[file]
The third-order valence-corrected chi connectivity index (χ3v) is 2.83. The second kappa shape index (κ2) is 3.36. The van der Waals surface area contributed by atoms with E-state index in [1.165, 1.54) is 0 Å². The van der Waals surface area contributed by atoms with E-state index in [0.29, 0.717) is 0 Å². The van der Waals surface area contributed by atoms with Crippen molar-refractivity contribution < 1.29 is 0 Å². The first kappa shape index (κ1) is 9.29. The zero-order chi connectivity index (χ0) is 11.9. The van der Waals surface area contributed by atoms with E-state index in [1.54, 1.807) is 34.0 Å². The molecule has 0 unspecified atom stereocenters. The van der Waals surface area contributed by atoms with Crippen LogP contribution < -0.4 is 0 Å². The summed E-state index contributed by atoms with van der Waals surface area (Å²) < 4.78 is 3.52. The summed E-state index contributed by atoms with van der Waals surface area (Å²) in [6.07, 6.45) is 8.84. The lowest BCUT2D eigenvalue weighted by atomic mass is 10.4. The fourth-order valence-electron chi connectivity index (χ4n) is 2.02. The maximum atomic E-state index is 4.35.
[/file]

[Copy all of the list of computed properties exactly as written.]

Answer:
The third-order valence-corrected chi connectivity index (χ3v) is 2.83. The second kappa shape index (κ2) is 3.36. The van der Waals surface area contributed by atoms with E-state index in [1.165, 1.54) is 0 Å². The van der Waals surface area contributed by atoms with E-state index in [0.29, 0.717) is 0 Å². The van der Waals surface area contributed by atoms with Crippen molar-refractivity contribution < 1.29 is 0 Å². The first kappa shape index (κ1) is 9.29. The zero-order chi connectivity index (χ0) is 11.9. The van der Waals surface area contributed by atoms with E-state index in [1.54, 1.807) is 34.0 Å². The molecule has 0 unspecified atom stereocenters. The van der Waals surface area contributed by atoms with Crippen LogP contribution < -0.4 is 0 Å². The summed E-state index contributed by atoms with van der Waals surface area (Å²) < 4.78 is 3.52. The summed E-state index contributed by atoms with van der Waals surface area (Å²) in [6.07, 6.45) is 8.84. The lowest BCUT2D eigenvalue weighted by atomic mass is 10.4. The fourth-order valence-electron chi connectivity index (χ4n) is 2.02. The maximum atomic E-state index is 4.35.